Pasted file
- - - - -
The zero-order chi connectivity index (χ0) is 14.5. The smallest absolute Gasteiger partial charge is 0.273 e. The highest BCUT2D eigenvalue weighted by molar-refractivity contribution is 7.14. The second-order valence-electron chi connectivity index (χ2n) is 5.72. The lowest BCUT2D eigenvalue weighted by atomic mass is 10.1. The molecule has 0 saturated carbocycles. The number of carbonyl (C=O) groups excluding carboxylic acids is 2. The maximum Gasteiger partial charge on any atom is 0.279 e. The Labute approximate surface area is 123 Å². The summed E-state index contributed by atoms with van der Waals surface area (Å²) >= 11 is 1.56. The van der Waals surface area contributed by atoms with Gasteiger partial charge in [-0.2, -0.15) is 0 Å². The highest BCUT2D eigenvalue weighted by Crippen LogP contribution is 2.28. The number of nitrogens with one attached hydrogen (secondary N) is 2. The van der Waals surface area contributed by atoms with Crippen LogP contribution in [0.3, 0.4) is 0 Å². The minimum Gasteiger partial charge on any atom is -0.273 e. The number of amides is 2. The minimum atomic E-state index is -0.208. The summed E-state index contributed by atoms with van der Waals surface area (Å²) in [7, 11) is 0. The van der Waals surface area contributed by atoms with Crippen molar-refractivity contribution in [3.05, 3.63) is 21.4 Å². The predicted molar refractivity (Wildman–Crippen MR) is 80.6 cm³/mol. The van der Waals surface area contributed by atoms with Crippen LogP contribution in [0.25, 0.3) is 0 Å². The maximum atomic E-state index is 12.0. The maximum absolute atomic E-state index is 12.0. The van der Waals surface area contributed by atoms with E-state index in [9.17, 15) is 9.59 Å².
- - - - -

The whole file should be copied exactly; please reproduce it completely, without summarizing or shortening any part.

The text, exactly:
The zero-order chi connectivity index (χ0) is 14.5. The smallest absolute Gasteiger partial charge is 0.273 e. The highest BCUT2D eigenvalue weighted by molar-refractivity contribution is 7.14. The second-order valence-electron chi connectivity index (χ2n) is 5.72. The lowest BCUT2D eigenvalue weighted by atomic mass is 10.1. The molecule has 0 saturated carbocycles. The number of carbonyl (C=O) groups excluding carboxylic acids is 2. The maximum Gasteiger partial charge on any atom is 0.279 e. The Labute approximate surface area is 123 Å². The summed E-state index contributed by atoms with van der Waals surface area (Å²) >= 11 is 1.56. The van der Waals surface area contributed by atoms with Gasteiger partial charge in [-0.2, -0.15) is 0 Å². The highest BCUT2D eigenvalue weighted by Crippen LogP contribution is 2.28. The number of nitrogens with one attached hydrogen (secondary N) is 2. The van der Waals surface area contributed by atoms with Crippen LogP contribution in [0.3, 0.4) is 0 Å². The minimum Gasteiger partial charge on any atom is -0.273 e. The number of amides is 2. The minimum atomic E-state index is -0.208. The summed E-state index contributed by atoms with van der Waals surface area (Å²) in [7, 11) is 0. The van der Waals surface area contributed by atoms with Crippen molar-refractivity contribution in [3.05, 3.63) is 21.4 Å². The predicted molar refractivity (Wildman–Crippen MR) is 80.6 cm³/mol. The van der Waals surface area contributed by atoms with Crippen LogP contribution in [0.25, 0.3) is 0 Å². The maximum atomic E-state index is 12.0. The maximum absolute atomic E-state index is 12.0. The van der Waals surface area contributed by atoms with E-state index in [9.17, 15) is 9.59 Å².